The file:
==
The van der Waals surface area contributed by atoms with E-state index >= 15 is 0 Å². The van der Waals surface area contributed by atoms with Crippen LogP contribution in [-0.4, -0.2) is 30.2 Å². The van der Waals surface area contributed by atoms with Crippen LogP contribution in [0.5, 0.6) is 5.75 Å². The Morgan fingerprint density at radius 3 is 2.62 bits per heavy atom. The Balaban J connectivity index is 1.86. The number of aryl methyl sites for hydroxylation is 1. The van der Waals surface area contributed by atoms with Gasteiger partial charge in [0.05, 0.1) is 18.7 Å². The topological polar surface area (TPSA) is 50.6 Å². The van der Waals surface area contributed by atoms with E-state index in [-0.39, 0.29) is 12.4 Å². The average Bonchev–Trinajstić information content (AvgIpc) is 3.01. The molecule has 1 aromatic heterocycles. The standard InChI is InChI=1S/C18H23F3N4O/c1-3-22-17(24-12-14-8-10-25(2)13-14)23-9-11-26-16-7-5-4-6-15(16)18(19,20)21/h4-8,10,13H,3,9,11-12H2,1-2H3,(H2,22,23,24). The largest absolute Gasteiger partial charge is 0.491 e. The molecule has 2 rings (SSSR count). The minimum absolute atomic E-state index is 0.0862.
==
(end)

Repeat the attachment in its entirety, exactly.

The van der Waals surface area contributed by atoms with E-state index >= 15 is 0 Å². The van der Waals surface area contributed by atoms with Crippen LogP contribution in [-0.4, -0.2) is 30.2 Å². The van der Waals surface area contributed by atoms with Crippen LogP contribution in [0.5, 0.6) is 5.75 Å². The Morgan fingerprint density at radius 3 is 2.62 bits per heavy atom. The Balaban J connectivity index is 1.86. The number of aryl methyl sites for hydroxylation is 1. The van der Waals surface area contributed by atoms with Gasteiger partial charge in [0.05, 0.1) is 18.7 Å². The topological polar surface area (TPSA) is 50.6 Å². The van der Waals surface area contributed by atoms with E-state index in [-0.39, 0.29) is 12.4 Å². The average Bonchev–Trinajstić information content (AvgIpc) is 3.01. The molecule has 1 aromatic heterocycles. The standard InChI is InChI=1S/C18H23F3N4O/c1-3-22-17(24-12-14-8-10-25(2)13-14)23-9-11-26-16-7-5-4-6-15(16)18(19,20)21/h4-8,10,13H,3,9,11-12H2,1-2H3,(H2,22,23,24). The largest absolute Gasteiger partial charge is 0.491 e. The molecule has 2 rings (SSSR count). The minimum absolute atomic E-state index is 0.0862.